p1 and p2 are never set to point to anything, so they just point to random data. Then you suddenly come in with a sledgehammer and slam 3 and 4 onto those random memory locations. I am very surprised it worked on ideone.
EDIT: Computergeek01 posted a short post while I was typing a long post.
I'm curious. How could you get the program to assign a data location to those pointers so that you could use just the pointer instead of making a variable?
No, do not say or even think "assign a data location to those pointers". Instead, say (and think) "change what the pointers point to" or "make the pointers point to something". There are two ways.
A. You can make them point at something that already exists:
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p = &x; //make p point to x (p holds the address of x)
*p = 7; //change the value of what p points to (make x be 7)
B. You can make them point at something you just created out of thin air:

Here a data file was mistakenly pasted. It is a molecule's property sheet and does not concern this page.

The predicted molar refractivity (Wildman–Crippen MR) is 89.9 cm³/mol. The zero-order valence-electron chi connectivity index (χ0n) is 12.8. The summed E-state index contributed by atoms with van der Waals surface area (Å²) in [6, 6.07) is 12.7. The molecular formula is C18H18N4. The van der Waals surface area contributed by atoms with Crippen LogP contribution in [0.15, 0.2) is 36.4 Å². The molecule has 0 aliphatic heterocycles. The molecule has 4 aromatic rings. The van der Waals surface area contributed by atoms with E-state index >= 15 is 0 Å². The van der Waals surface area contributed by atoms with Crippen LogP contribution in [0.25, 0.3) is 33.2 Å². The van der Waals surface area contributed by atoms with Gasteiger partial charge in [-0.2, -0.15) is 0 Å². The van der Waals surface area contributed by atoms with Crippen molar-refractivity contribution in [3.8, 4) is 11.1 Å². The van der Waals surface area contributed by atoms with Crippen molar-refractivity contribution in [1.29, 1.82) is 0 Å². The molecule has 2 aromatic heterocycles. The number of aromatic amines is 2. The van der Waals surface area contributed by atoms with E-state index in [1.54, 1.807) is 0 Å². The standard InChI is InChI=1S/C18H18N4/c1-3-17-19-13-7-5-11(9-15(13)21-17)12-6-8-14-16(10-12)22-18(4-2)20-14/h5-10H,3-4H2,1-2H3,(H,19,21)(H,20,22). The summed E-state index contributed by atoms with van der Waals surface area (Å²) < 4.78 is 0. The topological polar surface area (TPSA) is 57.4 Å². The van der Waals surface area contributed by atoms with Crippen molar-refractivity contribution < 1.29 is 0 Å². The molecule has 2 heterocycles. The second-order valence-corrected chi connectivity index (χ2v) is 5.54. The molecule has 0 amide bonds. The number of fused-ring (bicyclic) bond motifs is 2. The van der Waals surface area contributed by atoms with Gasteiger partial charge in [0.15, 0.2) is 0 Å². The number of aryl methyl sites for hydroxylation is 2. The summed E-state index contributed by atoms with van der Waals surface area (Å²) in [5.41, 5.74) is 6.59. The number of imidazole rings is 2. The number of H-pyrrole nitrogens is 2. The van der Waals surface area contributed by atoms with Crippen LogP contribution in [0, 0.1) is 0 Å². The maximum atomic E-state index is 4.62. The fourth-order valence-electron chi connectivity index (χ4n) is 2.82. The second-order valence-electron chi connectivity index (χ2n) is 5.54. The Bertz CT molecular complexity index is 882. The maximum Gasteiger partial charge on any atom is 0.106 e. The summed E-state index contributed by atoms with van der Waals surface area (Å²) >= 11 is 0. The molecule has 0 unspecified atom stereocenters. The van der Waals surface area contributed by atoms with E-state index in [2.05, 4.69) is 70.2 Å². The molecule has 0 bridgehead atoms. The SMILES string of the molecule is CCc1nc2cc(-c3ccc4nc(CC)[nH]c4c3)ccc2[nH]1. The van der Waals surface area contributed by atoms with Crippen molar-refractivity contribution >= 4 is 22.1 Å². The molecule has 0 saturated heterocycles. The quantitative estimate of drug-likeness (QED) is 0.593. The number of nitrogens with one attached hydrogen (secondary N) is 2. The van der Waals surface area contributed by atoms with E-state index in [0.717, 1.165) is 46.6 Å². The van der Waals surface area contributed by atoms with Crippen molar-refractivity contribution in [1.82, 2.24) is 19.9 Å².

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p = newint; //dynamically allocate an integer and mak p point to it
*p = 7; //change the value of the new object we just created (p is not affected)
delete p; //do this, or else your program will have memory leaks
Note that if you make a new array with newint[blah], then you must use delete to free it.
Generally though, pointers are seldom used in C++ - instead we use the wrapper classes like unique_ptr (go google it!).
Drat. Well that explains alot:P Thank you, that certainly is great to know, but that means I probably didnt ask the right question.
I'm trying to make a basic SDL program, and wanted to make an array of pointers to SDL_Surfaces, since I had learned that you create a surface using
SDL_Surface* background= SDL_LoadBMP("background.bmp");
and so i wanted to create an array of these surfaces,
SDL_Surface* _1= SDL_LoadBMP("dot.bmp");
SDL_Surface* _2= SDL_LoadBMP("dot.bmp");
and then somehow put them into an array.
I saw they were pointers to what looked like objects of type SDL_Surface, and tried to ask a simpler, analogous question.
So does anyone know if the answers given above still apply to SDL_Surfaces?
By "assign a data location to those pointers" I really meant what you were doing with example B, I just wasn't sure how to phrase it. I know in C you can use malloc for that, but I wasn't sure with C++. Also, I'm curious if there's a C++ version of realloc like new is for malloc.
I already more or less know about unique_ptr, but I haven't taken time to use it yet.